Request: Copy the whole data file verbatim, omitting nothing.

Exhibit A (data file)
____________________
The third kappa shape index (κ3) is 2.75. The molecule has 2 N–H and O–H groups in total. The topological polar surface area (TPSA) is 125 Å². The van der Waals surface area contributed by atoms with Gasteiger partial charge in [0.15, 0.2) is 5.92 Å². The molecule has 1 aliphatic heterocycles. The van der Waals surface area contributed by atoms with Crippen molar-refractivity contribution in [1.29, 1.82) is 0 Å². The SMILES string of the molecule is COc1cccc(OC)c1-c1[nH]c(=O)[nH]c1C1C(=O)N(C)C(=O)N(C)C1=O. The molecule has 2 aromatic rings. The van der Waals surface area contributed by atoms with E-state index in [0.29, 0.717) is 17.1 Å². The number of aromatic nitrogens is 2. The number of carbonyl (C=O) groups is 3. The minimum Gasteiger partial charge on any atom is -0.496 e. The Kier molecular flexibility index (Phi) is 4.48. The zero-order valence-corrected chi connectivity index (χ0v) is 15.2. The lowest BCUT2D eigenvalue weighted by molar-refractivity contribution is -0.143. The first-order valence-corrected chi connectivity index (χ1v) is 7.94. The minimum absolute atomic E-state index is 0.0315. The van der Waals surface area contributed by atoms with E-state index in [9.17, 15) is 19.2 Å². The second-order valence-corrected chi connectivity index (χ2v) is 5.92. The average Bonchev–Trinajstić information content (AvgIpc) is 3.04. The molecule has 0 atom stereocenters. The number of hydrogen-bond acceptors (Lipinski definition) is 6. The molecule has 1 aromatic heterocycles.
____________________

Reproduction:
The third kappa shape index (κ3) is 2.75. The molecule has 2 N–H and O–H groups in total. The topological polar surface area (TPSA) is 125 Å². The van der Waals surface area contributed by atoms with Gasteiger partial charge in [0.15, 0.2) is 5.92 Å². The molecule has 1 aliphatic heterocycles. The van der Waals surface area contributed by atoms with Crippen molar-refractivity contribution in [1.29, 1.82) is 0 Å². The SMILES string of the molecule is COc1cccc(OC)c1-c1[nH]c(=O)[nH]c1C1C(=O)N(C)C(=O)N(C)C1=O. The molecule has 2 aromatic rings. The van der Waals surface area contributed by atoms with E-state index in [0.29, 0.717) is 17.1 Å². The number of aromatic nitrogens is 2. The number of carbonyl (C=O) groups is 3. The minimum Gasteiger partial charge on any atom is -0.496 e. The Kier molecular flexibility index (Phi) is 4.48. The zero-order valence-corrected chi connectivity index (χ0v) is 15.2. The lowest BCUT2D eigenvalue weighted by molar-refractivity contribution is -0.143. The first-order valence-corrected chi connectivity index (χ1v) is 7.94. The minimum absolute atomic E-state index is 0.0315. The van der Waals surface area contributed by atoms with E-state index in [9.17, 15) is 19.2 Å². The second-order valence-corrected chi connectivity index (χ2v) is 5.92. The average Bonchev–Trinajstić information content (AvgIpc) is 3.04. The molecule has 0 atom stereocenters. The number of hydrogen-bond acceptors (Lipinski definition) is 6. The molecule has 1 aromatic heterocycles.